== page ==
Two weeks before the election, a rather unusual briefing note went round the City, where support for the Conservatives has generally been loyal.
Jonathan Pierce, Credit Suisse's highly-rated banking analyst, cautioned that a victory for any party other than Labour might give the financial services industry a headache.
“A majority Labour Government would largely maintain the status quo for the banks,” Pierce explained. “But a Conservative Government or coalition including the Liberal Democrats might bring a more immediate and unilateral tax and increased medium-term uncertainty over the structure of the sector.”
A prescient warning as it turns out, though even Mr Pierce could not have predicted that Liberal Democrat Treasury spokesman Vince Cable would end up as Secretary of State for Business, with a special responsibility for the banks in his brief. Nor that the new Chancellor's number two, the chief secretary to the Treasury, would be another Liberal Democrat, David Laws.
It would be easy to assume that some of the rougher pre-election promises made by Mr Cable — like no bonuses at all for bank board directors and maximum cash bonuses of £2,500 for everyone else — will now be smoothed out by the LibDems' coalition partners. But don't bet on it: on the evidence of the coalition agreement that was published yesterday, there is every chance Mr Cable will get to keep many of those pledges.
Indeed, of the two parties, it is the Conservatives that seem to be thinking again about policy towards the City. In opposition, they vehemently insisted that the Financial Services Authority would be abolished. But under this coalition government, the regulator now looks set to get a stay of execution, even if some of its powers are transferred to the Bank of England.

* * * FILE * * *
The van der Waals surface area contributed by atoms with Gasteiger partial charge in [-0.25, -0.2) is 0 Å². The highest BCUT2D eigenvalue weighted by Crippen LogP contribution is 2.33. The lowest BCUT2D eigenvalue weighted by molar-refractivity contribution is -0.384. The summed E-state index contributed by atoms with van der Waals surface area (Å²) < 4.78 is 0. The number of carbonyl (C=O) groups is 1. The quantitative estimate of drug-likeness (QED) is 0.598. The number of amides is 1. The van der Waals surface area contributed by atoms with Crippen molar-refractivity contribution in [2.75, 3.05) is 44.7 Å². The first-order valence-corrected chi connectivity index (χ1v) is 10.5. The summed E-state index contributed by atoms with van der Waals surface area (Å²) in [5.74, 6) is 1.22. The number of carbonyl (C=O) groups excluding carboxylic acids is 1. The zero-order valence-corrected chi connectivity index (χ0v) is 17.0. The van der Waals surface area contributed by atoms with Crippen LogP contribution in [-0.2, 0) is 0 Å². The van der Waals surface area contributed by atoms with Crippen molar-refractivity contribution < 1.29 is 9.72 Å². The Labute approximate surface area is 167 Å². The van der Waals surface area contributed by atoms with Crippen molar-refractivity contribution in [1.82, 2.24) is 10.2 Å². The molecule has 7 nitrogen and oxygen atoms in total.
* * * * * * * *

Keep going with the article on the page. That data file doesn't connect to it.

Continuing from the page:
The coalition agreement does, however, promise a review of bonuses, a banking levy and a commission that will explore whether banks with retail and investment arms should be broken up. Should Mr Cable's bite prove to be as painful as his bark, many in the City will be horrified.
It is all that they deserve. A banking levy is coming one way or another, courtesy of the IMF and the G20.
As for forcing retail banks to lose their investment banking divisions, the argument that many of the more high-profile failures of the credit crunch were not these sort of combined operations — Northern Rock, HBOS, Lehman Brothers — will not wash.
The point is that as there is now an implicit state guarantee that a retail bank will not be allowed to fail, the same is true of investment banks linked to those institutions. That cannot be allowed to continue.
And then there is the bonus question. Would a Conservative-led government really insist that bankers should not be allowed to take cash bonuses worth more than £2,500? It seems inconceivable. But we are in an era of “new politics”.